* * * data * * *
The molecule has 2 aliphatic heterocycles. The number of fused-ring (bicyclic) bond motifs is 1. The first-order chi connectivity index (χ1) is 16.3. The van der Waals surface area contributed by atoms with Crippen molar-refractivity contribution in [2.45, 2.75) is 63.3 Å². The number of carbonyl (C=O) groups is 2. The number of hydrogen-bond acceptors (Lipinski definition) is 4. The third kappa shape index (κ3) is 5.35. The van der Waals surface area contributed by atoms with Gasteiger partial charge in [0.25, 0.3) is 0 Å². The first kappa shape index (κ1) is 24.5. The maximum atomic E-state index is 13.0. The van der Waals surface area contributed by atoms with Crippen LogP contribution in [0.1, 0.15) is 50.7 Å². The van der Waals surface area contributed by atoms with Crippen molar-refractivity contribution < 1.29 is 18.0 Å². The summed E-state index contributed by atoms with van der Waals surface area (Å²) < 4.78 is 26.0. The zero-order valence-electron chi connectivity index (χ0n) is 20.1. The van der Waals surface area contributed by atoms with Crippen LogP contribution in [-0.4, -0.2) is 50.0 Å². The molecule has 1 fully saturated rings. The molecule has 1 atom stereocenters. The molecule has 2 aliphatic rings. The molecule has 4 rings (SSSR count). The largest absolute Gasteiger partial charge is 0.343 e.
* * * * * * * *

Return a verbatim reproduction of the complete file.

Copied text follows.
The molecule has 2 aliphatic heterocycles. The number of fused-ring (bicyclic) bond motifs is 1. The first-order chi connectivity index (χ1) is 16.3. The van der Waals surface area contributed by atoms with Crippen molar-refractivity contribution in [2.45, 2.75) is 63.3 Å². The number of carbonyl (C=O) groups is 2. The number of hydrogen-bond acceptors (Lipinski definition) is 4. The third kappa shape index (κ3) is 5.35. The van der Waals surface area contributed by atoms with Gasteiger partial charge in [0.25, 0.3) is 0 Å². The first kappa shape index (κ1) is 24.5. The maximum atomic E-state index is 13.0. The van der Waals surface area contributed by atoms with Crippen LogP contribution in [0.1, 0.15) is 50.7 Å². The van der Waals surface area contributed by atoms with Crippen molar-refractivity contribution < 1.29 is 18.0 Å². The summed E-state index contributed by atoms with van der Waals surface area (Å²) < 4.78 is 26.0. The zero-order valence-electron chi connectivity index (χ0n) is 20.1. The van der Waals surface area contributed by atoms with Crippen LogP contribution in [-0.4, -0.2) is 50.0 Å². The molecule has 1 fully saturated rings. The molecule has 1 atom stereocenters. The molecule has 2 aliphatic rings. The molecule has 4 rings (SSSR count). The largest absolute Gasteiger partial charge is 0.343 e.